Windows Subsystem for Linux and Android in Windows 11

Good Host

WSLg in Action

After the obligatory reboot, you can install a Linux distribution (e.g., Ubuntu, Kali Linux) from the Microsoft Store and then find it in the Start menu. When called for the first time, WSL opens and initializes a shell for the Linux instance and prompts you to specify a user and a password. This account is independent of your Windows user account and only exists within this Linux instance.

The usual shell commands let you update Linux and install graphical applications, such as the Gnome text editor or even the Mozilla Firefox web browser:

sudo apt update
sudo apt upgrade
sudo apt install gedit -y
sudo apt install firefox -y

When you're done, you can see for yourself that graphical applications not only launch from the shell but also show up as subfolders in the respective Linux distribution in the Start menu (Figure 2). WSL has caught up with Google ChromeOS and seamlessly integrates Linux apps into the Windows interface.

Figure 2: WSLg seamlessly integrates graphical Linux applications with Windows.

File exchange between the two worlds is bidirectional. You can access all your Windows drives in WSL as mountpoints (e.g., /mnt/c and /mnt/d). On Windows, you will find the root filesystems of all your installed distributions in subfolders of the \\wsl$ virtual network share.

If you need graphical tools that do not exist as native applications for Windows or if you develop ML/AI use cases with Linux as the target platform, WSL on Windows 11 is a useful tool.


The systemd init system has become more or less the standard in most distributions. Unfortunately, at the time of writing this article, in contrast to a full-fledged Linux VM, WSL did not have systemd and the common commands like systemctl. Since then, systemd for WSL has been released [6], which will allow you, for example, to start the classic trio of daemons for a web server, script interpreter, and database (e.g., Nginx, PHP, and MySQL).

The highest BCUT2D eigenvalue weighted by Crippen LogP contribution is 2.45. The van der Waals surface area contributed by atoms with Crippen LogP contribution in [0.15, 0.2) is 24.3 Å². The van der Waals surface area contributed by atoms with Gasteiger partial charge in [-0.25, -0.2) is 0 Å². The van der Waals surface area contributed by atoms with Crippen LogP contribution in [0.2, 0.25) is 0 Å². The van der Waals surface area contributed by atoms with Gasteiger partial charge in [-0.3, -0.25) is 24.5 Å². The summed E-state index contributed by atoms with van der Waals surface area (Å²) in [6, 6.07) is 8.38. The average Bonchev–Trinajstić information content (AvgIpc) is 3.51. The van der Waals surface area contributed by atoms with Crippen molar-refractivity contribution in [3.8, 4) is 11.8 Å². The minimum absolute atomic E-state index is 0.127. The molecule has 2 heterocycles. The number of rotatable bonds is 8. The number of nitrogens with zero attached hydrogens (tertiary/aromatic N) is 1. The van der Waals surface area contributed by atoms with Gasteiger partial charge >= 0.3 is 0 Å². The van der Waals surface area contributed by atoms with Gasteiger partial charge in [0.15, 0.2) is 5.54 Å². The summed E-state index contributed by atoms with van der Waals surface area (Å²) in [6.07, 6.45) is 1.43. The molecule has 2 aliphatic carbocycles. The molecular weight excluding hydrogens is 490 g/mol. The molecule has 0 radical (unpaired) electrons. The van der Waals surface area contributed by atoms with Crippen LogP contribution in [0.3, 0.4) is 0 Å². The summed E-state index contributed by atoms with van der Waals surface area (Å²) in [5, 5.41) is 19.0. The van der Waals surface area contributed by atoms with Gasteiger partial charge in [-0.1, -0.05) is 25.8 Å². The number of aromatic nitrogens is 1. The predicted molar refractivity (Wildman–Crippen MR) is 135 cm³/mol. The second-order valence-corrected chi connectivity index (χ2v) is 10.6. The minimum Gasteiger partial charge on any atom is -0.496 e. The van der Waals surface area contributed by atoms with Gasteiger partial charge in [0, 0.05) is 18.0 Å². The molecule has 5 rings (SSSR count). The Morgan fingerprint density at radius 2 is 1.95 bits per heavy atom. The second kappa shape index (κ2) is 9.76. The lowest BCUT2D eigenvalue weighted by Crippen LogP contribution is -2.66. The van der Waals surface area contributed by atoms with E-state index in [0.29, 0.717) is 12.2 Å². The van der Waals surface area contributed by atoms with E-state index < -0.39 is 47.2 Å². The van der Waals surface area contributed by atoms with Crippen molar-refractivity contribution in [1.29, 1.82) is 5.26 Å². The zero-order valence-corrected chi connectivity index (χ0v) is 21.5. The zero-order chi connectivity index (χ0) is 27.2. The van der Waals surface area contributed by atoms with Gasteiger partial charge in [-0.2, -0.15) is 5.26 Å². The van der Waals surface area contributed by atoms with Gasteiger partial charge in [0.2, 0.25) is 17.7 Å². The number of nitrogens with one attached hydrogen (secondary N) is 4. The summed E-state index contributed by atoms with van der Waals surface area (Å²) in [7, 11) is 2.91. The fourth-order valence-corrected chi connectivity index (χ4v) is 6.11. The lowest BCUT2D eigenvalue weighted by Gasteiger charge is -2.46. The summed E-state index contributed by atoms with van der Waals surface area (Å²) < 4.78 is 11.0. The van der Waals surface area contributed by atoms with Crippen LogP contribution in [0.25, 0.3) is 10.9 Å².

USB Support over the Network

Maybe you need a smartcard reader or you develop IoT applications and want to configure a microcontroller over USB. In this case, you will unfortunately notice that WSL cannot communicate directly with USB devices connected to Windows at the present time. An indirect approach involving the USB/IP network protocol will help you. In the past, you had to make complex adjustments to the Linux kernel to do this. But on Windows 11, current instances of WSL 2 from kernel version upward do this by default.

To begin, install the latest version of usbipd-win as described on the project's GitHub page [7] with a winget command or as an MSI package. Now launch a Linux distribution and install the appropriate tools for USB/IP there, too [8]:

sudo apt install linux-tools-5.4.0-77-generic hwdata
sudo update-alternatives --install /usr/local/bin/usbip usbip /usr/lib/linux-tools/5.4.0-77-generic/usbip 20

On the Windows side, list all the available USB devices from an admin command line and connect them to the Linux environment:

usbipd wsl list
usbipd wsl attach --busid <ID>

Another list command shows that the device is connected. On the opposite side on Linux, the lsusb command should confirm this, as the smartcard reader example demonstrates (Figure 3). After completing these steps, you can detach the device again with the command:

Figure 3: WSL uses USB/IP to access USB devices connected to Windows.
usbipd wsl attach --busid <ID>

In this way, the WSL can be useful for low-level development, as well.

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